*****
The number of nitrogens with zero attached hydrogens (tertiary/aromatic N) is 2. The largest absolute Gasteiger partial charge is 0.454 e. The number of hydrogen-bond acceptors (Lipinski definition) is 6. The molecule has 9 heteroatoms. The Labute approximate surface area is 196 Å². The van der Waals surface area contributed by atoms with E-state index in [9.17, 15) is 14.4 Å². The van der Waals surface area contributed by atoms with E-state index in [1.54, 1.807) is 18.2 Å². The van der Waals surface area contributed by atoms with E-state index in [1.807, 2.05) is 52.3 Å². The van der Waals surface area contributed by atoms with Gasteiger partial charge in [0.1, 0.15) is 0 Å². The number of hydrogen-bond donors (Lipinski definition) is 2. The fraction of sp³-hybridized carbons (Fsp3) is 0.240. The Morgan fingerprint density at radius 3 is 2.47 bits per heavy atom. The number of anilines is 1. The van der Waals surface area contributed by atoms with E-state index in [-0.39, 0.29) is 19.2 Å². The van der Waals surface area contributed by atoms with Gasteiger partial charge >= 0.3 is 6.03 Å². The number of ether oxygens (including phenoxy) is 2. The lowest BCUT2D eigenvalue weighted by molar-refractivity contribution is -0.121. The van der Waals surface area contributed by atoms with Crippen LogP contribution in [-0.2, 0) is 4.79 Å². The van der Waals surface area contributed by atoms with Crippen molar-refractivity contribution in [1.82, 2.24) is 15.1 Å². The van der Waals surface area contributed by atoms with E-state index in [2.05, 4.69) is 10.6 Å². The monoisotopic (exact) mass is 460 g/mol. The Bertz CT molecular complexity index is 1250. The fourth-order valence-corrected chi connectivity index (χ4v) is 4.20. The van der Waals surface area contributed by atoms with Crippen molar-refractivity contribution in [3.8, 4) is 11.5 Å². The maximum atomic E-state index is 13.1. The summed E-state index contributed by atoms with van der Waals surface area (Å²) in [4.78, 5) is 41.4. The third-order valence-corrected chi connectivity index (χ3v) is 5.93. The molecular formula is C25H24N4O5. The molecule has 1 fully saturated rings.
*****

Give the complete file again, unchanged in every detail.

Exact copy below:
The number of nitrogens with zero attached hydrogens (tertiary/aromatic N) is 2. The largest absolute Gasteiger partial charge is 0.454 e. The number of hydrogen-bond acceptors (Lipinski definition) is 6. The molecule has 9 heteroatoms. The Labute approximate surface area is 196 Å². The van der Waals surface area contributed by atoms with E-state index in [9.17, 15) is 14.4 Å². The van der Waals surface area contributed by atoms with E-state index in [1.54, 1.807) is 18.2 Å². The van der Waals surface area contributed by atoms with E-state index in [1.807, 2.05) is 52.3 Å². The van der Waals surface area contributed by atoms with Gasteiger partial charge in [0.1, 0.15) is 0 Å². The number of hydrogen-bond donors (Lipinski definition) is 2. The fraction of sp³-hybridized carbons (Fsp3) is 0.240. The Morgan fingerprint density at radius 3 is 2.47 bits per heavy atom. The number of anilines is 1. The van der Waals surface area contributed by atoms with E-state index in [-0.39, 0.29) is 19.2 Å². The van der Waals surface area contributed by atoms with Gasteiger partial charge >= 0.3 is 6.03 Å². The number of ether oxygens (including phenoxy) is 2. The lowest BCUT2D eigenvalue weighted by molar-refractivity contribution is -0.121. The van der Waals surface area contributed by atoms with Crippen LogP contribution in [-0.2, 0) is 4.79 Å². The van der Waals surface area contributed by atoms with Crippen molar-refractivity contribution in [1.82, 2.24) is 15.1 Å². The van der Waals surface area contributed by atoms with E-state index in [2.05, 4.69) is 10.6 Å². The monoisotopic (exact) mass is 460 g/mol. The Bertz CT molecular complexity index is 1250. The fourth-order valence-corrected chi connectivity index (χ4v) is 4.20. The van der Waals surface area contributed by atoms with Crippen molar-refractivity contribution in [3.8, 4) is 11.5 Å². The maximum atomic E-state index is 13.1. The summed E-state index contributed by atoms with van der Waals surface area (Å²) in [4.78, 5) is 41.4. The third-order valence-corrected chi connectivity index (χ3v) is 5.93. The molecular formula is C25H24N4O5. The molecule has 1 fully saturated rings.